## April 30th, 2011

### Undo does not imply PutPut

I have to conclude that my brain does very weird things at night while I sleep. The evidence I have consists of
(a) my math/programming productivity drops off rapidly if I get sleep-deprived
(b) I often wake up early in the morning with (not always correct, but potential) solutions to last night's problems almost fully formed

Sometimes they are solutions to problems I wasn't even particularly trying to solve.

For instance, I woke up this morning with my head full of thoughts about lenses for some reason. I hadn't really thought about them for months, but I went through the exercise of seeing that lenses with the GetPut and PutGet nicely form a category, but then tragically (and I think this is coming from some flashback to overhearing the tail end of an advisor meeting between Aaron Bohannon and Benjamin Pierce) that category is not obviously cartesian closed. I tried to think if there was any way of thinking about some sort of magic special pair type that would provide a monoidal closed structure together with lens-functions being the lolli, but I didn't get anywhere.

What did spool itself out of my brain after that point was an example located somewhere in the "Lens Bestiary" on slide 70 of the slides I linked above, that shows there's a property that is a slight (and strict!) weakening of the "forgetful" lenses. I did some searching later and found that other people have called this property "Undo", for example on page 10 of Algebra of bidirectional model synchronization.

A recap of basic lens stuff: a lens from A to B is a pair of functions
get : A → B
put : A x B → A
such that
get(put(a, b)) = b ("PutGet")
put(a, get(a)) = a ("GetPut")
A lens is a way of "viewing" a piece of data of type A as instead being type B --- this view being the "get" function --- that is sort of reversible, in that you can change the "view" and have those changes reflected back into the original data --- what you do is take your original data a, and the new b that you want, and give them to "put". The "PutGet" axiom says that if you put b in, you'll get b out, and "GetPut" says that if you put the unchanged view of a back in, it won't change anything.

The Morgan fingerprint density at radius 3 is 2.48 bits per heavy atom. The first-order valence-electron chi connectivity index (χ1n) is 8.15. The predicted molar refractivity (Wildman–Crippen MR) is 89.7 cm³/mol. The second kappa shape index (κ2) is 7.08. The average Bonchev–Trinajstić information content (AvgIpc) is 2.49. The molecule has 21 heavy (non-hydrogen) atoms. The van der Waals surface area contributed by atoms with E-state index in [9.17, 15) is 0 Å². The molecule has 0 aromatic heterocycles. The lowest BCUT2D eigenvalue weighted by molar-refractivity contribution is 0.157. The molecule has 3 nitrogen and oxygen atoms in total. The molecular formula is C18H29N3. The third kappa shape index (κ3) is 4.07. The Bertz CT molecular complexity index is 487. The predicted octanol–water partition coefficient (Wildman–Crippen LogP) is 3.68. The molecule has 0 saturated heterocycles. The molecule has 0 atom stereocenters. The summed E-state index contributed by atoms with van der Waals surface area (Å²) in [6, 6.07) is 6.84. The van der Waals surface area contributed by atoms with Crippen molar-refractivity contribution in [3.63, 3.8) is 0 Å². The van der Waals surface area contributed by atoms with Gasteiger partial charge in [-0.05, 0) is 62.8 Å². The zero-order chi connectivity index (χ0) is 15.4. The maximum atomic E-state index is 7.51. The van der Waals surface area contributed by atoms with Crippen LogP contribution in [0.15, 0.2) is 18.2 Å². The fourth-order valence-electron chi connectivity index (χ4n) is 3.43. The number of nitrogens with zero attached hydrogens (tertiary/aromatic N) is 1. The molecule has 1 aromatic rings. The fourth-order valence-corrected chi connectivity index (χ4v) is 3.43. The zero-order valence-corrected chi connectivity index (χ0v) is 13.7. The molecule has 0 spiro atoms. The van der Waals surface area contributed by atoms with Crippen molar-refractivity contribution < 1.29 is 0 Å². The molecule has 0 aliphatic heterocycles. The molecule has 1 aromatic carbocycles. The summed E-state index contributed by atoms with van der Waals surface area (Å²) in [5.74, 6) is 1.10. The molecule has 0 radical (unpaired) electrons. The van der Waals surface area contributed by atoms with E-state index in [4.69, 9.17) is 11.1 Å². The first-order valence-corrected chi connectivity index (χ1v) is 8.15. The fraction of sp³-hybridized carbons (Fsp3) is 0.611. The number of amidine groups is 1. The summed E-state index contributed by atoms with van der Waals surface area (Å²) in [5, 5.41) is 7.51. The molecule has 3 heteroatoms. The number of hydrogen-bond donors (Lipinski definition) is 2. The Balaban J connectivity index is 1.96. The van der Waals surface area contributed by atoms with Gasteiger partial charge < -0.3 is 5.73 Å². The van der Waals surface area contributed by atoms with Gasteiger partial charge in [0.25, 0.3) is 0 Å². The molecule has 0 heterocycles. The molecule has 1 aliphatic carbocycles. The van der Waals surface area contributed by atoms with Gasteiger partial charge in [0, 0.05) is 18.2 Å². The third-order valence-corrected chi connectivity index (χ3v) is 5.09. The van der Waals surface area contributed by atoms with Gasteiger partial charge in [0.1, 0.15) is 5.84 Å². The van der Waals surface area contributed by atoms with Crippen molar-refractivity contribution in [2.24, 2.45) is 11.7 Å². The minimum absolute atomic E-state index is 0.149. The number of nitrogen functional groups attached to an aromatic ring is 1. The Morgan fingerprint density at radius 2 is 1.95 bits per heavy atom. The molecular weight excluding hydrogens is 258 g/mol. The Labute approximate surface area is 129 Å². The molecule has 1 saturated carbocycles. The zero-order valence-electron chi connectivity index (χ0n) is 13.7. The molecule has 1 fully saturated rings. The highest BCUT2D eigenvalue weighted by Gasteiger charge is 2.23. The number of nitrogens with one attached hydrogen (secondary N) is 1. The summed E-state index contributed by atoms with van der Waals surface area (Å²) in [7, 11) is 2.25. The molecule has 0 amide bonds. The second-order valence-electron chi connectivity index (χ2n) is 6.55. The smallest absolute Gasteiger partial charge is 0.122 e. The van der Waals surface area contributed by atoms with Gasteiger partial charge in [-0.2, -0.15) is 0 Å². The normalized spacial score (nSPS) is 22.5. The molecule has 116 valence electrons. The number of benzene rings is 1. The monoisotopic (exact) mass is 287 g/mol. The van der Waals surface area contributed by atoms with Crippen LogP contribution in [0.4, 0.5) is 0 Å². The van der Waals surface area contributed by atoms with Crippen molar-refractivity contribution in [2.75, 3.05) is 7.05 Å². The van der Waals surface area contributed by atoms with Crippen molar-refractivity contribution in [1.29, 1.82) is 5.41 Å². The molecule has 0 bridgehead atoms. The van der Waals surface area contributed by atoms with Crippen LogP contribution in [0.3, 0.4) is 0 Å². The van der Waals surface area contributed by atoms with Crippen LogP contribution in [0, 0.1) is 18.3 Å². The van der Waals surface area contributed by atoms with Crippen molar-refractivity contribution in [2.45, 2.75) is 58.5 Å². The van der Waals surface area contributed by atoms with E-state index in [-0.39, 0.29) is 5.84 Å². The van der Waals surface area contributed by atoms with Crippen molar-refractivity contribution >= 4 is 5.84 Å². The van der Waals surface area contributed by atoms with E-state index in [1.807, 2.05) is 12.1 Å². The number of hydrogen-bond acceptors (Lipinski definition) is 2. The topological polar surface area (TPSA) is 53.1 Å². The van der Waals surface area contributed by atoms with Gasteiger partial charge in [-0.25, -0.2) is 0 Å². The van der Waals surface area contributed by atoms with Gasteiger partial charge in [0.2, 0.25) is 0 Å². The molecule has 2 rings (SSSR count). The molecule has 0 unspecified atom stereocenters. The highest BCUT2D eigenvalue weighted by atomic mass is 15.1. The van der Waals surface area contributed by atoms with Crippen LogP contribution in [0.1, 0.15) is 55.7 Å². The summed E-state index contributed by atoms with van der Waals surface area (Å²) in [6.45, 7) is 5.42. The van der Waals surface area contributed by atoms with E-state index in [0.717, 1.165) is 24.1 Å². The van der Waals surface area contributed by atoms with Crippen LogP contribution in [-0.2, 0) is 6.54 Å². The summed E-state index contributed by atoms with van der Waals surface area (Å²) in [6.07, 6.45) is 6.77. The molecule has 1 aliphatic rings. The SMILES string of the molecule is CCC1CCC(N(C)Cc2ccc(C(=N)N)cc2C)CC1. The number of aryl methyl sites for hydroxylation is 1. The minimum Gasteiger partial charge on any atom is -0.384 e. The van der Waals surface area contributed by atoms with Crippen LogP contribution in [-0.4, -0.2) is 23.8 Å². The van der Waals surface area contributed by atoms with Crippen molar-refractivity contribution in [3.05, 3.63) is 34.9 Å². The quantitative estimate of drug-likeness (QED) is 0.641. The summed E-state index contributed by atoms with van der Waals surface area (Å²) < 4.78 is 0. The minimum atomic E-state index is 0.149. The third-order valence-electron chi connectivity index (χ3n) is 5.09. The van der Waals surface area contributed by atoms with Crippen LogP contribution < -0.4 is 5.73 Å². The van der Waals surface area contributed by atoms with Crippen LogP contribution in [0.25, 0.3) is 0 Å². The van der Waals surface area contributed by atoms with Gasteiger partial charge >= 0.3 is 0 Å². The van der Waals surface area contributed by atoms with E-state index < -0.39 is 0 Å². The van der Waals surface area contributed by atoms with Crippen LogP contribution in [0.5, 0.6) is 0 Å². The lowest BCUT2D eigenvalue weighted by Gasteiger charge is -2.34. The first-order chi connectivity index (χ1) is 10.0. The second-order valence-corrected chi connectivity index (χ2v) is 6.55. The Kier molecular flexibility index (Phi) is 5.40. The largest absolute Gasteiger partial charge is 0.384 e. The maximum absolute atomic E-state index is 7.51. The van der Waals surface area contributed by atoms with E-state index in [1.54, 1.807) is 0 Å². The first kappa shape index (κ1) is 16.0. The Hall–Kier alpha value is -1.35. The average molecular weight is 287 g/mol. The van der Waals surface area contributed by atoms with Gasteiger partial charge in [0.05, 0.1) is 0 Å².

"Forgetfulness" in the slides above (elsewhere called I think "PutPut"), is a further property that says if you do two puts, only the last one matters.
put(put(a, b1), b2) = put(a, b2) ("PutPut")

The weakening I had in mind was saying that if you do a put of some foreign data, and then a put of the original view B-data, you get back your original A-data:
put(put(a, b), get(a)) = a ("Undo")

A counterexample to show that this notion of "Undo" is actually strictly weaker than "forgetful" is as follows:
```A = nat
B = {0,1,2}
get(a) = a mod 3
put(a, b) = case (b - a) mod 3 of
0 => a
| 1 => a + 1
| 2 => a - 1
```

What's going on here? put's job is to force the new a to have the desired remainder mod 3. If it's already the same as b, leave it alone. If b is one more than a mod 3, we bump a up by one. If b is one less than a mod 3, we bump a down by one.